David Cronenberg ‘Maps’ his constellation of stars

February 25 22:23 2015

Hollywood really hasn’t changed much since David Cronenberg started making movies, and neither has the importance of choosing the right actors. “It’s a matter of intuition,” says the Canadian director, 71, whose Maps to the Stars is in theaters Friday. “Casting is a kind of black art — it’s pretty invisible to most people. But it’s hugely important because if you cast the film right, you can do minimal directing and if you cast it wrong you can destroy the movie irreparably.”635603947046274803-DAVID-CRONENBERG-COVER-71113782

Whether it’s for his dark comedy Maps, which centers on a family and others in Los Angeles willing to go to extremes to maintain their celebrity, or Cronenberg’s early horror films in the 1970s such as Shivers, Rabid and The Brood, doing homework on a potential star is where it all starts. “It gives you an idea of what their taste is in movies and how edgy they’re willing to be,” Cronenberg says. “These days, strangely enough, YouTube is extremely valuable for a director. You look at interviews that the actor’s done. You get a feel for what they’re like when they’re not playing a role in a film.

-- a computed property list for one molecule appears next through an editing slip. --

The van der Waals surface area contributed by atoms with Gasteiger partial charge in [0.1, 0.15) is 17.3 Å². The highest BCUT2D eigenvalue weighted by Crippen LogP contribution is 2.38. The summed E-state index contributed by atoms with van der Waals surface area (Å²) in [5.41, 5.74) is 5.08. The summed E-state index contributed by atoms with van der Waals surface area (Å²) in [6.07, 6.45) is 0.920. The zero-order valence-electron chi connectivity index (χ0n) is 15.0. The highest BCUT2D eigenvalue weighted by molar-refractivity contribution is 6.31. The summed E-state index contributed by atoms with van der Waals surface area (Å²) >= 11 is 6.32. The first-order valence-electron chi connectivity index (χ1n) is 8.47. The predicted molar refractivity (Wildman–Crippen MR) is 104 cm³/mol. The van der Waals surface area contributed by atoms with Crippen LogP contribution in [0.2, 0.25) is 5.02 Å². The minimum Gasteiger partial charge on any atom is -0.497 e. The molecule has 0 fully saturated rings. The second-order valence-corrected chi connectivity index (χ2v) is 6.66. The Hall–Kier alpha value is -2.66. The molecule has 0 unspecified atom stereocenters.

“By the time you meet that actor or speak to them over the telephone, you really have a very good feel for them.” Cronenberg has assembled an impressive constellation of stars over the years, and he gives some examples of great marriages between his movies and the right thespians. Finding actors often is a pragmatic exercise for Cronenberg: Getting Julianne Moore to play a woman obsessively trying to star in a remake of a movie that featured her late mother seemed like a no-brainer.

Then things got tricky. Moore has dual citizenship in the USA and Great Britain, which for any other movie production might not be important. But Maps was a Canada-Europe co-production, which meant Cronenberg could only have one American actor. So Moore’s dual citizenship allowed him to cast John Cusack and Moore as his leads. “Casting gets very complicated, much more than any normal moviegoer would expect,” says Cronenberg, adding that Moore’s status also helped to get the movie made for an efficient $13 million. “Which by Hollywood standards isn’t even a crafts-services budget. But nonetheless, I couldn’t have financed it with an unknown actress in the lead.”